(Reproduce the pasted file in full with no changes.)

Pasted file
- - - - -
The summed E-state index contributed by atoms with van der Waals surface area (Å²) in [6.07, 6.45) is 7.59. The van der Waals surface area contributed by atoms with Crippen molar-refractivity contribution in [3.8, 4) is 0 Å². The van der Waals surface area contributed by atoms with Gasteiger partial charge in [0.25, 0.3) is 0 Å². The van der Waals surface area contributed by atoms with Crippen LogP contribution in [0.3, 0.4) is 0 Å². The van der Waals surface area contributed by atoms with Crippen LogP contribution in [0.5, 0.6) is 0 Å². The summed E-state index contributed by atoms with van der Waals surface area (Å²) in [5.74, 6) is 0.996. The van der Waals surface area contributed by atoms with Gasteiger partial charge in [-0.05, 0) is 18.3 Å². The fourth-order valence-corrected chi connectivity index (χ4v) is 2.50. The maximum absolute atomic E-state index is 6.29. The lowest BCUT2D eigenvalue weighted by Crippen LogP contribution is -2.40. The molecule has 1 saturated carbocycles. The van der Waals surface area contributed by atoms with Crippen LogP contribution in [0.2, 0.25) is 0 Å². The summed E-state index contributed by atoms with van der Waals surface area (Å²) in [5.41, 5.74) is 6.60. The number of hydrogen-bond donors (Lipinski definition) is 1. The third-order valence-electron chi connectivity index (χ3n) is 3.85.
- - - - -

The summed E-state index contributed by atoms with van der Waals surface area (Å²) in [6.07, 6.45) is 7.59. The van der Waals surface area contributed by atoms with Crippen molar-refractivity contribution in [3.8, 4) is 0 Å². The van der Waals surface area contributed by atoms with Gasteiger partial charge in [0.25, 0.3) is 0 Å². The van der Waals surface area contributed by atoms with Crippen LogP contribution in [0.3, 0.4) is 0 Å². The van der Waals surface area contributed by atoms with Crippen LogP contribution in [0.5, 0.6) is 0 Å². The summed E-state index contributed by atoms with van der Waals surface area (Å²) in [5.74, 6) is 0.996. The van der Waals surface area contributed by atoms with Gasteiger partial charge in [-0.05, 0) is 18.3 Å². The fourth-order valence-corrected chi connectivity index (χ4v) is 2.50. The maximum absolute atomic E-state index is 6.29. The lowest BCUT2D eigenvalue weighted by Crippen LogP contribution is -2.40. The molecule has 1 saturated carbocycles. The van der Waals surface area contributed by atoms with Crippen LogP contribution in [0.2, 0.25) is 0 Å². The summed E-state index contributed by atoms with van der Waals surface area (Å²) in [5.41, 5.74) is 6.60. The number of hydrogen-bond donors (Lipinski definition) is 1. The third-order valence-electron chi connectivity index (χ3n) is 3.85.